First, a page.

Temperature Effects on Strength-Maturity Relations of Mortar
Nicholas J. Carino and H. S. Lew
Appears on pages(s):
age-strength relation; compression tests; compressive strength;cubes; curing; hydration; mortars (material); setting (hardening).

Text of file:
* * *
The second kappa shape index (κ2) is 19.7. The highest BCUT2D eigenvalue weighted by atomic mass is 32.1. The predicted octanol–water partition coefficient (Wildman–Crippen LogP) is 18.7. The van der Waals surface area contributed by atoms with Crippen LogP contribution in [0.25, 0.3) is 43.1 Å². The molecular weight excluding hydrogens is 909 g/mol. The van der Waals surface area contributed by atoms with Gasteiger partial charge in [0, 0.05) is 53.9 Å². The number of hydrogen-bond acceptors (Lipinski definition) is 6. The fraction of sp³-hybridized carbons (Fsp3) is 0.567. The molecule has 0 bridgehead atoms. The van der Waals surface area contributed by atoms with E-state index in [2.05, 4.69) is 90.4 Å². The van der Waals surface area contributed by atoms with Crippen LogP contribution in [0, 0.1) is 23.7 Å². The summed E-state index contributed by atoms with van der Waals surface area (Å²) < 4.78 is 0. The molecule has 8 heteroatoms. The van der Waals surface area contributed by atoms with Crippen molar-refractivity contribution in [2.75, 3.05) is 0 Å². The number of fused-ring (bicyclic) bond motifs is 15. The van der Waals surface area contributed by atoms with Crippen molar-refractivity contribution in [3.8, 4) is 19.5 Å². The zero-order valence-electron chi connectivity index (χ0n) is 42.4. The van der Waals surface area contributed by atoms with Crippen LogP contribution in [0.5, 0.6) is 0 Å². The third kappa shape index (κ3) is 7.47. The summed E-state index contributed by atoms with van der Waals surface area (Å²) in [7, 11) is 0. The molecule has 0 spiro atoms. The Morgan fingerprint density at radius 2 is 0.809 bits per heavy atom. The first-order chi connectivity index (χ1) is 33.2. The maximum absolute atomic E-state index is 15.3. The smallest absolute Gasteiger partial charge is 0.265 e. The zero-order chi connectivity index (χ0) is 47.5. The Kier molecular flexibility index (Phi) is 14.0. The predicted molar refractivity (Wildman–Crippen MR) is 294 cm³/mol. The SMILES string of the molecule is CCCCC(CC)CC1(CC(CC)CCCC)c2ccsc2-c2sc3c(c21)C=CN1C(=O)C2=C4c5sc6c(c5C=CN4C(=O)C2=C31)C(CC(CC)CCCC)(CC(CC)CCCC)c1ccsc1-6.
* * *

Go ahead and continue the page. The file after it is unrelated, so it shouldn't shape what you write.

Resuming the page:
Two questions are addressed: 1) What are the quantitative effects of curing temperature on the strength-maturity relations of concrete? 2) At what age will curing temperature no longer affect the strength-marrity relation? To answer the first question, mortar cubes were cast and cured at five different temperatures from 5 to 43 C, and compreson tests were performed at seven maturity values. A three-parameter regulation was used to represent the strength-maturity relations, while regression analysis was used to evaluate the coefficients. It was found at the parameters in the strength-maturity function for each curing condition varied systematically with temperature. To answer the second question, mortar cubes were cast and stored at 5 and 32 C; they were then transferred to a 23 C environment for subsequent curing. Compression tests were performed at five maturity values. Resulting data were analyzed to determine the age beyond which initial curing temperature no longer affected the strength-maturity relation. Results indicate that an alternative to the traditional appoach for computing maturity may exist which may better account for combined effects of temperature and time on the strength develpment of concrete.